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Ishmael - The Destruction Continues
Ishmael The Biblical depiction of Adam and Eve's "fall" builds the foundation of Daniel Quinn's novel, Ishmael. In this adventure of the spirit, a telepathic gorilla, Ishmael, uses the history of Biblical characters in order to explain his philosophy on saving the world. Attracting his final student, the narrator of the novel, with an advertisement "Teacher seeks pupil. Must have an earnest desire to save the world. Apply in person," Ishmael counsels the narrator through a series of questions that force him to stretch his mind. Diving straight into Biblical allusions, Ishmael begins his lesson with the history of his evolution from "Goliath" (17) to Ishmael. He explains this evolution as a time of realization where he shifts from blindly accepting the infamous reputation of Goliath, an evil giant from the Bible, to the quiet, thoughtful being of Ishmael.
After his brief history, Ishmael shifts his attention to the creation. "A culture is a people enacting a story" (41), and the story of the Garden of Eden opened up new thoughts on man's transformation from dependent to independent beings. When Adam and Eve began their lives on earth, they fully depended on the gods for all their necessities. Just like all of the other animals in the garden, they followed the philosophy of "leavers" and left the question of who should live and who should die up to the gods. However, the serpent, a member of the "taker" group tempted Eve with fruit from a tree that would give them the knowledge of life and death. Eve, which means "life" (179) in turn, tempted Adam with the fruit. Although pre-warned that eating this forbidden fruit would kill man, Adam fell into temptation and his desire for life. Through this action, his eyes were partially opened to the gods' vision. However, this knowledge ultimately would lead to the fulfillment of the gods' warnings that "[the world's] doom was assured" (166). After man's realization, he placed himself in a category separate from the animals and beasts that continued to rely on the world's situation rather than themselves.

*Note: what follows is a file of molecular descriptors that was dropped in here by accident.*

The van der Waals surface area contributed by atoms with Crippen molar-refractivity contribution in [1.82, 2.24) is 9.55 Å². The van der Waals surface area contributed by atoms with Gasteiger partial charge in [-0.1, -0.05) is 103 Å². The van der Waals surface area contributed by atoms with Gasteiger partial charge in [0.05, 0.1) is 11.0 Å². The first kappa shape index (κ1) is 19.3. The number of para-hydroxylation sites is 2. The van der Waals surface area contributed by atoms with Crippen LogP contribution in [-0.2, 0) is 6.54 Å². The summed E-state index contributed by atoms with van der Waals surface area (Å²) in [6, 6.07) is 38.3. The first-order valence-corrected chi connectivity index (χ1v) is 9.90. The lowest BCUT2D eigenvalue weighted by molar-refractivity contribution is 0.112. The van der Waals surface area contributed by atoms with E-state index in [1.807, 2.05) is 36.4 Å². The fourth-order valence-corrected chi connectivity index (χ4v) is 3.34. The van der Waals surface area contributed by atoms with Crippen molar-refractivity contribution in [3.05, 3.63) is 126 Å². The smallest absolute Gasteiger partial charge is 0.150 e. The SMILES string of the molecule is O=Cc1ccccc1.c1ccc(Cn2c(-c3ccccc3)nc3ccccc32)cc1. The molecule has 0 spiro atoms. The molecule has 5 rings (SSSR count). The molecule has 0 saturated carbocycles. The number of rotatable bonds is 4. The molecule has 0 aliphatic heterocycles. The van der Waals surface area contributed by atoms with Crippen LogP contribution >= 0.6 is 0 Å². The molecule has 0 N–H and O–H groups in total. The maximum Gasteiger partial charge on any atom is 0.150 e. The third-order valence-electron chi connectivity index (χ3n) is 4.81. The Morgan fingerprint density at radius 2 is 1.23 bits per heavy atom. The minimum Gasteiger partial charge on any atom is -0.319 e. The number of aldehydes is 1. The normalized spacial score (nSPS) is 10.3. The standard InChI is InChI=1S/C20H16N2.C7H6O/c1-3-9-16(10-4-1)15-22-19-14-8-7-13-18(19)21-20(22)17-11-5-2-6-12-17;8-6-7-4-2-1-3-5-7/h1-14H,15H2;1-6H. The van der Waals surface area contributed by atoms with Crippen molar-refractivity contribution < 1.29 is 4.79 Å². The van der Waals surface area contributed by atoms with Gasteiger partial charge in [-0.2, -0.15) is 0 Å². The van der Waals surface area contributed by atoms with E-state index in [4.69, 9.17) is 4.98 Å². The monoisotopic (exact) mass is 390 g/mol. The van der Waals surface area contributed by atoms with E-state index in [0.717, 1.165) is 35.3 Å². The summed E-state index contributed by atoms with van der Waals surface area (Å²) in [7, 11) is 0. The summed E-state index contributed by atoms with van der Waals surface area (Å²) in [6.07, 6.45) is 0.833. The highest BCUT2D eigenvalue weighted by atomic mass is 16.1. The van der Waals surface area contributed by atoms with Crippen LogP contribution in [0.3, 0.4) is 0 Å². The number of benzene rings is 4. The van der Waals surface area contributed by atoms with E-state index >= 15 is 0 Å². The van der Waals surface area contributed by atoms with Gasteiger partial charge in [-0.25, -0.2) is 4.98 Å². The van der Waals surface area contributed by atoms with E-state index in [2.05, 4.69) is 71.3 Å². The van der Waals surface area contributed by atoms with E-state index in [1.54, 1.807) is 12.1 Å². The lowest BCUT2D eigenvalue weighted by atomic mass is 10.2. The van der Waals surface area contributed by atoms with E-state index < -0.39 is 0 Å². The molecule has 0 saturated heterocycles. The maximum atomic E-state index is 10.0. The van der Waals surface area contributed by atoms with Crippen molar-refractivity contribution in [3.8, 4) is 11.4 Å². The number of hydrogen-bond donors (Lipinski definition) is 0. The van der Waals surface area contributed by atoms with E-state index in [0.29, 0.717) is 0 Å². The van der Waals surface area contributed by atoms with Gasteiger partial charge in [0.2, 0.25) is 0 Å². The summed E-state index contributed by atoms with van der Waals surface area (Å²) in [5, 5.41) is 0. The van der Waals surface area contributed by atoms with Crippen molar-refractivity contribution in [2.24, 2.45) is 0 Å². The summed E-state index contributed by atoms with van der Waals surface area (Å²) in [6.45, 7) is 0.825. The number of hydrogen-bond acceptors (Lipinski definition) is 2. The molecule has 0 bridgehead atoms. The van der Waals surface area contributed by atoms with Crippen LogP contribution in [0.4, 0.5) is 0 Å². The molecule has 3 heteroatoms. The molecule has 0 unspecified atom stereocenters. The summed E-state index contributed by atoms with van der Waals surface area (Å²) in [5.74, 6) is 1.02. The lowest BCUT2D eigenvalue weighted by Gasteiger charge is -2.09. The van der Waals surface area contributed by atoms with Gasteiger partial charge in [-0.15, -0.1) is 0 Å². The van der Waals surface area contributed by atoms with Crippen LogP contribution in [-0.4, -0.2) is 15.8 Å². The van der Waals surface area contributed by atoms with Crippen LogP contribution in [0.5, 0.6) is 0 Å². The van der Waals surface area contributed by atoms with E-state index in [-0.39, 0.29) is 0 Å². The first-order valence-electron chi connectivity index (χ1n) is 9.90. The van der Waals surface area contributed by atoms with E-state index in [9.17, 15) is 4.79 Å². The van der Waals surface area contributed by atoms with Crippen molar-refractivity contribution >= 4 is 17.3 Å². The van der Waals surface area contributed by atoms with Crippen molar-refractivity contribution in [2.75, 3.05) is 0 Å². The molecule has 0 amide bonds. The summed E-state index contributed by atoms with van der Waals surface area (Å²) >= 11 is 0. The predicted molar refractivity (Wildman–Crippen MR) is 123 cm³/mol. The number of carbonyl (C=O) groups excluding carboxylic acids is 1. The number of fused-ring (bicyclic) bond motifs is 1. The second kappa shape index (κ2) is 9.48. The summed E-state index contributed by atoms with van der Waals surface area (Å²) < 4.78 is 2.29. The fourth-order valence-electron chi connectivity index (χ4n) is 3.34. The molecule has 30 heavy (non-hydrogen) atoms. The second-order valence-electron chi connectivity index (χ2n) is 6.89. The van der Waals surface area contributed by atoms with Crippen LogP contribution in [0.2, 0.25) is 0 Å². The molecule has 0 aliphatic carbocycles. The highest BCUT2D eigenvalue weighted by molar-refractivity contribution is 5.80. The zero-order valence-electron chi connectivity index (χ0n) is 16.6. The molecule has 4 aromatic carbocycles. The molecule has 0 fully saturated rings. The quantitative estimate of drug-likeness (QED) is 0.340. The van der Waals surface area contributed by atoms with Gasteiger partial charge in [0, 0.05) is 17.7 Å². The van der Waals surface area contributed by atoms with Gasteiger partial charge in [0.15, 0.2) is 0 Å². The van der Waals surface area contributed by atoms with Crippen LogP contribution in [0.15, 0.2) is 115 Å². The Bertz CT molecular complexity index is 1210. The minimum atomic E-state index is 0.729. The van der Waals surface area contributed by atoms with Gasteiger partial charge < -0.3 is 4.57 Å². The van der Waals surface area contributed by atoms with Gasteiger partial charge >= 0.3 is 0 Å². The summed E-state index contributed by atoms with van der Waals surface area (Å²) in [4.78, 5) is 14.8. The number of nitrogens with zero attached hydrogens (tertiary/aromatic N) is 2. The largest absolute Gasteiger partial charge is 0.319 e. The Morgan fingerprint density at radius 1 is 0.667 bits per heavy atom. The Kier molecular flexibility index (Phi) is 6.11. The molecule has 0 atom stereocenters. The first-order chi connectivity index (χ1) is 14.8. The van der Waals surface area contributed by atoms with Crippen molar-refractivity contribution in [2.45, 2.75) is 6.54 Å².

An allusion to the Biblical story of Adam and Eve's descendents, Cain and Abel continued the progression of man's shift from leavers, to what they are now, takers. The taker philosophy that "the world was made for man" (61), epitomized the their obstinate attitude that the universe was meant to be conquered and exploited by humans.
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